An interesting thing has been happening recently… I’ve had several actors approaching me and asking for advise on their careers. I find this to be a very interested phenomenon because I feel like I am in no way in a place to be giving advise – I’m still figuring this all out for myself! But none the less, this got me thinking, so I’ve put together my top 5 pieces of advice for actors that were either told to me, or they I’ve figured out along the way. These are not regarding technique or anything to do with skill, these are all about the business/career side of it since I am in no way an acting coach:
- Make Money Without Working – Unless you are independently wealthy or have a rich aunt or a settlement or are living with your parents or something, you will need to be able to pay your rent while still being 100% available for auditions and gigs. I think this is one of the most important things because if you aren’t available to go to auditions, then it doesn’t matter how good you are or how right you are for the part. So how the hell do you make money without working? Well, you can’t. But you can instead find flexible jobs that let you work when you want to work and take off time when you don’t. In LA, you can do background work and make a living at it since you can be booked every day of the week of you want to be and can not work on days when you have an audition. Catering is another fantastic option since they usually work weekends or nights and you get to choose which gigs you take and which you don’t. Waiting table or bar tending are also very popular options since they’re also mostly nights and weekends, but in LA, those types of jobs are very competitive and almost impossible to get. You can sign up at a temp agency and work a few days here and there depending on what they have available. Or, what I think is the best option – you can learn a desirable trade or a skill that you can do on your own time and set your own schedule. Some examples of this are: web design, social media marketing, graphic design, editing, motion graphics, ect. These are all skilled trades that there is always a need for and that you can do on your own schedule – you basically work either as an independent contractor for a business, or as a self-business. There are also online job board such as TaskRabbit where you can bid on jobs that people have posted.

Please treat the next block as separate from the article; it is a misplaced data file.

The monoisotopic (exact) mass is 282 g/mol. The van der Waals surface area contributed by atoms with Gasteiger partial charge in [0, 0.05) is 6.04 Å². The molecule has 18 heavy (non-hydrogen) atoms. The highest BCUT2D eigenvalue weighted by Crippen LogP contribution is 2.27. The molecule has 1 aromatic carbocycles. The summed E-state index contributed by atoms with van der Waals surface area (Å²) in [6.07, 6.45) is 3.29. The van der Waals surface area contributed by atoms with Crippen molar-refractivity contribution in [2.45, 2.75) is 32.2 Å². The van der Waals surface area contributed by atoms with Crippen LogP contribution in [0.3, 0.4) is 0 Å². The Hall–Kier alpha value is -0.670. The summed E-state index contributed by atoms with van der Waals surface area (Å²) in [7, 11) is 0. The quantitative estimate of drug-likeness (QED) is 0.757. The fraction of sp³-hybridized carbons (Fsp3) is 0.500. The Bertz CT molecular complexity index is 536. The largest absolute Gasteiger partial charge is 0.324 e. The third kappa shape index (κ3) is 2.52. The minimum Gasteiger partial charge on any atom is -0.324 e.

- Fake It Until You Make It – One of the people that I was talking with recently asked me, “You’re always so confident in everything you do, how do you do that?” And the answer is: I’m not – I fake it. I get just as nervous and just as paranoid and over think things just like so many other actors do, the trick is, to never let it show. No one ones to see a nervous actor coming into audition. They want to see someone who is confident and professional and who “controls the room”. So if you are not naturally that way (I am a very shy person naturally), then you have to fake it. Eventually, the more you do it, the less it will be fake and the more comfortable you will be in those situations, but until then, just think of it like you are acting from the moment you get out of your car to walk into an audition. This transfers to your performance as well. You need to be confident in your choices and commit completely to them. And even if you’re not confident, you still need to commit completely, perhaps even more so. Believe in yourself, even if inside you don’t, and don’t let them see you sweat.
With this also comes the idea of the “celebrity factor” – making yourself look desirable and bigger than you really are. Of course, I do not meant to lie about what you’ve done, but you are a business, and as such, you need to promote your brand. Get some great photos, get a Fan page, get a website, get on Twitter (you can connect your Facebook page to your Twitter account and vice versa so that you only have to add posts to one of them), get anything you can think of that makes you “a celebrity” without going overboard with it and looking like ridiculous pompous reality star. You might want to look into getting a PR person for a little just to get you going. The industry – any industry- want people who are “buzzing” – the next hot big thing. So if you’re not it, then make yourself it, or at least, make yourself look like you could be it if someone were to “discover” you.
- Market Research – You are a business!!! And as any start-up business, you need to do some market research, which means you need to know:
- Your Brand – Who are you? What “type” are you? What are your strengths and weaknesses?
- Your Industry- Who are the major players? And I do not mean the “top” of the list here, because those people are out of our reach. By this I mean, the major players at your level. Do some research. Find out who is making the films that you want to be in that is obtainable for you to get in. They might be a few “steps above” you, but that is a much more realistic target than trying to get into the next Paramount picture. Who are the casting directors? Casting Directors are your friends! They are the gatekeepers to where you want to go, so be nice to them and know who they are! Where is there opportunity in this industry that you can fulfill a need that is not being serviced? How do you fit in?